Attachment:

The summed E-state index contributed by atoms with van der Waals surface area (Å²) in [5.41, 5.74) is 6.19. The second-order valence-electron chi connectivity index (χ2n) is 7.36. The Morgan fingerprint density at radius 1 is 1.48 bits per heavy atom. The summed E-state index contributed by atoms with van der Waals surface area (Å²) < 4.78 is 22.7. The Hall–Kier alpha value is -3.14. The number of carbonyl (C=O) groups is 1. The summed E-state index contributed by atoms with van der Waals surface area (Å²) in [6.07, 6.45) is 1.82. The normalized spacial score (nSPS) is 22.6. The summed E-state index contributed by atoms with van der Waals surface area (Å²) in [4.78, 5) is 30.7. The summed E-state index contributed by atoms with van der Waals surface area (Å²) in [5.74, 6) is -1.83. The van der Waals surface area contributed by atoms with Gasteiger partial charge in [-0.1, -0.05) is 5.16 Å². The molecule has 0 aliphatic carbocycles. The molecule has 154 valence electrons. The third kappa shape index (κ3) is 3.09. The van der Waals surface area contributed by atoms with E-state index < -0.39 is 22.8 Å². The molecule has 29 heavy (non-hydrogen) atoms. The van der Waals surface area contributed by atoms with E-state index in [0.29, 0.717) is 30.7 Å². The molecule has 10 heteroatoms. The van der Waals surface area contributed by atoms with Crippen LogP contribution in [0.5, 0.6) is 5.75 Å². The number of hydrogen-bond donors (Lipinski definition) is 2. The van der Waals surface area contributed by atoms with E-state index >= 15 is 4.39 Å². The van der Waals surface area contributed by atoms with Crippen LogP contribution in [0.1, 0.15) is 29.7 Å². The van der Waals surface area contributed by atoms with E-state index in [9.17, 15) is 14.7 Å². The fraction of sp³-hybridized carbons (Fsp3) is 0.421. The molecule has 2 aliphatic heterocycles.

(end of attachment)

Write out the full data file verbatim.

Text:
The summed E-state index contributed by atoms with van der Waals surface area (Å²) in [5.41, 5.74) is 6.19. The second-order valence-electron chi connectivity index (χ2n) is 7.36. The Morgan fingerprint density at radius 1 is 1.48 bits per heavy atom. The summed E-state index contributed by atoms with van der Waals surface area (Å²) < 4.78 is 22.7. The Hall–Kier alpha value is -3.14. The number of carbonyl (C=O) groups is 1. The summed E-state index contributed by atoms with van der Waals surface area (Å²) in [6.07, 6.45) is 1.82. The normalized spacial score (nSPS) is 22.6. The summed E-state index contributed by atoms with van der Waals surface area (Å²) in [4.78, 5) is 30.7. The summed E-state index contributed by atoms with van der Waals surface area (Å²) in [5.74, 6) is -1.83. The van der Waals surface area contributed by atoms with Gasteiger partial charge in [-0.1, -0.05) is 5.16 Å². The molecule has 0 aliphatic carbocycles. The molecule has 154 valence electrons. The third kappa shape index (κ3) is 3.09. The van der Waals surface area contributed by atoms with E-state index < -0.39 is 22.8 Å². The molecule has 29 heavy (non-hydrogen) atoms. The van der Waals surface area contributed by atoms with E-state index in [0.29, 0.717) is 30.7 Å². The molecule has 10 heteroatoms. The van der Waals surface area contributed by atoms with Crippen LogP contribution in [0.5, 0.6) is 5.75 Å². The number of hydrogen-bond donors (Lipinski definition) is 2. The van der Waals surface area contributed by atoms with E-state index >= 15 is 4.39 Å². The van der Waals surface area contributed by atoms with Crippen LogP contribution in [0.1, 0.15) is 29.7 Å². The van der Waals surface area contributed by atoms with E-state index in [9.17, 15) is 14.7 Å². The fraction of sp³-hybridized carbons (Fsp3) is 0.421. The molecule has 2 aliphatic heterocycles.